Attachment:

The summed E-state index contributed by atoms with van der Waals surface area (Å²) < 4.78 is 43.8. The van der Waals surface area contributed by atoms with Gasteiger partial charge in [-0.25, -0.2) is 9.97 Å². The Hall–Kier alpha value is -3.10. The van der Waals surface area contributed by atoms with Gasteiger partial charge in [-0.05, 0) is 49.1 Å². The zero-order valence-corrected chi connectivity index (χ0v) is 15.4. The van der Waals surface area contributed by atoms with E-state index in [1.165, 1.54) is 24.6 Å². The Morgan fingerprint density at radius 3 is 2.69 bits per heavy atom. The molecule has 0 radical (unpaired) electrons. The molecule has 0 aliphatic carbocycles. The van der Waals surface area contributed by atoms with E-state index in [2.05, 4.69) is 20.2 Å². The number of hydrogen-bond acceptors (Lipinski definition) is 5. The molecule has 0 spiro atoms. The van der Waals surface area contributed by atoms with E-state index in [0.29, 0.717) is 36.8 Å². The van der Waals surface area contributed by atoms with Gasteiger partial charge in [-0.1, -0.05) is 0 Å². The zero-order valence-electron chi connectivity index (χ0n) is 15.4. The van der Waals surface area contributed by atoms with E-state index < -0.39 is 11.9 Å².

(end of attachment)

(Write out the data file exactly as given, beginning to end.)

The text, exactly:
The summed E-state index contributed by atoms with van der Waals surface area (Å²) < 4.78 is 43.8. The van der Waals surface area contributed by atoms with Gasteiger partial charge in [-0.25, -0.2) is 9.97 Å². The Hall–Kier alpha value is -3.10. The van der Waals surface area contributed by atoms with Gasteiger partial charge in [-0.05, 0) is 49.1 Å². The zero-order valence-corrected chi connectivity index (χ0v) is 15.4. The van der Waals surface area contributed by atoms with E-state index in [1.165, 1.54) is 24.6 Å². The Morgan fingerprint density at radius 3 is 2.69 bits per heavy atom. The molecule has 0 radical (unpaired) electrons. The molecule has 0 aliphatic carbocycles. The van der Waals surface area contributed by atoms with E-state index in [2.05, 4.69) is 20.2 Å². The number of hydrogen-bond acceptors (Lipinski definition) is 5. The molecule has 0 spiro atoms. The van der Waals surface area contributed by atoms with E-state index in [0.29, 0.717) is 36.8 Å². The van der Waals surface area contributed by atoms with Gasteiger partial charge in [-0.1, -0.05) is 0 Å². The zero-order valence-electron chi connectivity index (χ0n) is 15.4. The van der Waals surface area contributed by atoms with E-state index < -0.39 is 11.9 Å².